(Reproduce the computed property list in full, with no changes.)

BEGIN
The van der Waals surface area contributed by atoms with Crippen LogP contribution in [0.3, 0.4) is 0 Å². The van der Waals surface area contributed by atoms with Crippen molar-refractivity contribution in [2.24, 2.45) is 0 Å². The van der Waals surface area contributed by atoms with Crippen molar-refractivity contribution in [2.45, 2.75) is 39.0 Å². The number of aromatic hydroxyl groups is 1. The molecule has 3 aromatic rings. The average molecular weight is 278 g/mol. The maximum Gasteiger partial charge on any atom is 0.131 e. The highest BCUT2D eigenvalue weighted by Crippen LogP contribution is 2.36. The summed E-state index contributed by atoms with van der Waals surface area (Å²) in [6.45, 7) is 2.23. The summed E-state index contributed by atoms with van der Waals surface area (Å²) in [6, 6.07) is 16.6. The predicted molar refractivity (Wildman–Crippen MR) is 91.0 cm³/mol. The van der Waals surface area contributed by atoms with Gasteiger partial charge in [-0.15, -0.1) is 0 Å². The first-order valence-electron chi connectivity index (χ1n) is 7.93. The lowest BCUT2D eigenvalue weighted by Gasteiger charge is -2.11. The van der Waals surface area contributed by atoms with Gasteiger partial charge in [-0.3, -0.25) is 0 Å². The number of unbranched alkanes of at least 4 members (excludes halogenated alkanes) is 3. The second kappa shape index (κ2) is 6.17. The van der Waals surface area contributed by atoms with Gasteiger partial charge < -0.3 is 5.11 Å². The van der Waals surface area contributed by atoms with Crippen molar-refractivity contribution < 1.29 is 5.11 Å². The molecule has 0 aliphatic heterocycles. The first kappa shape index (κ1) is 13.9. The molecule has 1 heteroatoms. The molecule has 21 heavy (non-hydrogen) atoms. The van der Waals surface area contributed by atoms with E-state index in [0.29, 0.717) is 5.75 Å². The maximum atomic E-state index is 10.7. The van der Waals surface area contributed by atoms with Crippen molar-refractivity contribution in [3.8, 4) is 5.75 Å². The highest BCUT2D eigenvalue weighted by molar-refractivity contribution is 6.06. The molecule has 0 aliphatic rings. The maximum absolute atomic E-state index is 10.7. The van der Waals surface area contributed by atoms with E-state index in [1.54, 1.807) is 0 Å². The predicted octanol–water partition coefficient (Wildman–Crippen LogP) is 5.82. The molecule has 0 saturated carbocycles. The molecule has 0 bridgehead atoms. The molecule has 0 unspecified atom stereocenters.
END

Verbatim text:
The van der Waals surface area contributed by atoms with Crippen LogP contribution in [0.3, 0.4) is 0 Å². The van der Waals surface area contributed by atoms with Crippen molar-refractivity contribution in [2.24, 2.45) is 0 Å². The van der Waals surface area contributed by atoms with Crippen molar-refractivity contribution in [2.45, 2.75) is 39.0 Å². The number of aromatic hydroxyl groups is 1. The molecule has 3 aromatic rings. The average molecular weight is 278 g/mol. The maximum Gasteiger partial charge on any atom is 0.131 e. The highest BCUT2D eigenvalue weighted by Crippen LogP contribution is 2.36. The summed E-state index contributed by atoms with van der Waals surface area (Å²) in [6.45, 7) is 2.23. The summed E-state index contributed by atoms with van der Waals surface area (Å²) in [6, 6.07) is 16.6. The predicted molar refractivity (Wildman–Crippen MR) is 91.0 cm³/mol. The van der Waals surface area contributed by atoms with Gasteiger partial charge in [-0.15, -0.1) is 0 Å². The first-order valence-electron chi connectivity index (χ1n) is 7.93. The lowest BCUT2D eigenvalue weighted by Gasteiger charge is -2.11. The van der Waals surface area contributed by atoms with Gasteiger partial charge in [-0.3, -0.25) is 0 Å². The number of unbranched alkanes of at least 4 members (excludes halogenated alkanes) is 3. The second kappa shape index (κ2) is 6.17. The van der Waals surface area contributed by atoms with Gasteiger partial charge < -0.3 is 5.11 Å². The van der Waals surface area contributed by atoms with Crippen molar-refractivity contribution < 1.29 is 5.11 Å². The molecule has 0 aliphatic heterocycles. The first kappa shape index (κ1) is 13.9. The molecule has 1 heteroatoms. The molecule has 21 heavy (non-hydrogen) atoms. The van der Waals surface area contributed by atoms with E-state index in [0.29, 0.717) is 5.75 Å². The maximum atomic E-state index is 10.7. The van der Waals surface area contributed by atoms with Crippen molar-refractivity contribution in [3.8, 4) is 5.75 Å². The highest BCUT2D eigenvalue weighted by molar-refractivity contribution is 6.06. The molecule has 0 aliphatic rings. The maximum absolute atomic E-state index is 10.7. The van der Waals surface area contributed by atoms with E-state index in [1.54, 1.807) is 0 Å². The predicted octanol–water partition coefficient (Wildman–Crippen LogP) is 5.82. The molecule has 0 saturated carbocycles. The molecule has 0 bridgehead atoms. The molecule has 0 unspecified atom stereocenters.